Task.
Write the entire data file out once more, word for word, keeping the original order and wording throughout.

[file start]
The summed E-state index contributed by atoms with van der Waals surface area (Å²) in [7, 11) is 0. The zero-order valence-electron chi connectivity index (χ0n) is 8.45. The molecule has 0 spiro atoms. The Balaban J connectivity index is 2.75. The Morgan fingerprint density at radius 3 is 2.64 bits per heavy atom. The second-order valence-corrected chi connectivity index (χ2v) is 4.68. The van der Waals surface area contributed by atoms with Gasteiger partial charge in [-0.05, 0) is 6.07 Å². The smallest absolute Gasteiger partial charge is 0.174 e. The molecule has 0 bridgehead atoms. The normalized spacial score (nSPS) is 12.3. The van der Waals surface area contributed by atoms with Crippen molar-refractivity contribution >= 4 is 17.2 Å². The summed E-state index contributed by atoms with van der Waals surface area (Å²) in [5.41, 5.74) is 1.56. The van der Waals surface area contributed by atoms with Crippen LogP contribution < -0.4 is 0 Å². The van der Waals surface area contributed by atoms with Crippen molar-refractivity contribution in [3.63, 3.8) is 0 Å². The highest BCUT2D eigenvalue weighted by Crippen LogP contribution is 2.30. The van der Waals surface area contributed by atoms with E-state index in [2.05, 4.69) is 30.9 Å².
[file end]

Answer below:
The summed E-state index contributed by atoms with van der Waals surface area (Å²) in [7, 11) is 0. The zero-order valence-electron chi connectivity index (χ0n) is 8.45. The molecule has 0 spiro atoms. The Balaban J connectivity index is 2.75. The Morgan fingerprint density at radius 3 is 2.64 bits per heavy atom. The second-order valence-corrected chi connectivity index (χ2v) is 4.68. The van der Waals surface area contributed by atoms with Gasteiger partial charge in [-0.05, 0) is 6.07 Å². The smallest absolute Gasteiger partial charge is 0.174 e. The molecule has 0 bridgehead atoms. The normalized spacial score (nSPS) is 12.3. The van der Waals surface area contributed by atoms with Crippen molar-refractivity contribution >= 4 is 17.2 Å². The summed E-state index contributed by atoms with van der Waals surface area (Å²) in [5.41, 5.74) is 1.56. The van der Waals surface area contributed by atoms with Crippen LogP contribution < -0.4 is 0 Å². The van der Waals surface area contributed by atoms with Crippen molar-refractivity contribution in [3.63, 3.8) is 0 Å². The highest BCUT2D eigenvalue weighted by Crippen LogP contribution is 2.30. The van der Waals surface area contributed by atoms with E-state index in [2.05, 4.69) is 30.9 Å².